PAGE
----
If you're the adventurous type who's always itching to get on a holiday weekend on your favorite beach, or you want to experience living in the countryside more often, chances are you have been thinking how nice it would be to have your own vacation home.
And although owning a vacation home is a decision that shouldn’t be taken too lightly, it can also be profitable (and enjoyable) in the logistical and financial sense. In the 2017 NAR Investment and Vacation Home Buyer’s Survey, more than 80 percent of vacation buyers reported that now is a good time to purchase real estate. For some people, it is a matter of money and responsibility, and the process could be too intimidating. But for some, it might be a matter of experience and recreation, especially for those who are looking to have a retirement place in the future.
Here are our investment tips to help you with your decision:
Determine your intentions for the home
Ask yourself what you plan to do with the house. Aside from enjoying it over the holidays, would you like to rent it out during the off-peak season? You need to consider how you want to use and own your property for financing and tax issues. It's your choice if you want it to be your primary residence, your second home, or even have it as an investment property. According to NAR*, at least 42 percent of vacation home buyers plan to use their property for vacations or as a family retreat, while 18 percent plan to convert their vacation home into their primary residence in the future for retirement.
Meanwhile, 37 percent of investment property buyers purchased the home to generate income through renting the property. You can rent the home and even use it when it's not rented. Tax treatment is less beneficial if you'll use it as an investment, but the extra rental income can help you with the costs.
Greatly consider your vacation home's location
Even if you're lucky enough to have found your "magical place," you still need to take into consideration all the pros and cons in the area. It is best to visit the community many times over — both peak season and offseason — and check out other important factors such as the condition of roads in any time of the year, neighborhood safety, access to nearby shops and public transportation, and others. Spend more than a few weekends there and talk to the locals about any day-to-day hassles they may be encountering.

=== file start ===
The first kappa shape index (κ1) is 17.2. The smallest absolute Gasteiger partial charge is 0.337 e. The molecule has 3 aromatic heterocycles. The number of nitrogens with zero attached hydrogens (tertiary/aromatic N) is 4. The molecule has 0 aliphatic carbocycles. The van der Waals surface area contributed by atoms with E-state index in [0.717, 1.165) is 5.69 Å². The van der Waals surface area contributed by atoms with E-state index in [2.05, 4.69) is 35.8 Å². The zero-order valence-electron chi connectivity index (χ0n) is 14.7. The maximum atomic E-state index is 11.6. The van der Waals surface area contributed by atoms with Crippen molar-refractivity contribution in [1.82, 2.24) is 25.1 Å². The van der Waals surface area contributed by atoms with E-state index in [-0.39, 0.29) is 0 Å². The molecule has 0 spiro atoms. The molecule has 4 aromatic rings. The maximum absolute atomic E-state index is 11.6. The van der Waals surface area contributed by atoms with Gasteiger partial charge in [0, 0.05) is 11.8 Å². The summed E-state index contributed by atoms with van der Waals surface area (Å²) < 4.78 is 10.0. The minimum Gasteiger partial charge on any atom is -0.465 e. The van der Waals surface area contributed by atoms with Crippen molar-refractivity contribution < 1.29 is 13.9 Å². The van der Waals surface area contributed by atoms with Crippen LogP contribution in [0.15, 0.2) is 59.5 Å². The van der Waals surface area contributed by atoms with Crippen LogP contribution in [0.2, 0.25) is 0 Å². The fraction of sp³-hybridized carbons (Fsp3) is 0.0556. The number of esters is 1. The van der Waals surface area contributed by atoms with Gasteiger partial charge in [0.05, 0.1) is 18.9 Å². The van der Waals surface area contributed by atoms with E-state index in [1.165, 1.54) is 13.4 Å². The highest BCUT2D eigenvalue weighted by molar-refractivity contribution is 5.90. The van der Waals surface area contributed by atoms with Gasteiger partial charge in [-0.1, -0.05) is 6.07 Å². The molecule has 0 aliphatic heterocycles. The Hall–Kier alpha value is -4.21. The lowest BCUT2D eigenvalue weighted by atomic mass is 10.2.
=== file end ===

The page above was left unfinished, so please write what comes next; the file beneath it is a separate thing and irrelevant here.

Calculate all the costs
The purchase price of your vacation home isn't the only thing that needs to be taken care of. You need to factor in all extra costs for running the house — from taxes, insurance, property maintenance, HOA fees, utilities, and all other costs associated with homeownership. You might also want to consider the travel costs to your vacation home. It is also advisable to plan for personal budget items that lenders don’t use in their qualifying calculations, such as furniture and housewares. You’ll also need a budget for special equipment needed for properties near the beach or resort.
Work with a real estate agent who knows the area
Your chosen country town may look great; picturesque even. But you might want to consider the state of roads leading into the area during winter. You will also need advice on local zoning and property rental rules. A local real estate agent who knows the area by heart can help you clarify any issues associated with buying in your chosen location. The agent can also help you envision your dream vacation home in any season, and is a great resource for any information related to the community.
Know the area's proximity and have a plan for emergencies
They say the best vacation homes are easy to get to and have alternate routes to avoid traffic. It is also smart to choose a house that is within driving distance from your primary residence so you'll be able to check on it more often for any necessary repairs and maintenance issues.
*2017 NAR Investment and Vacation Home Buyer’s Survey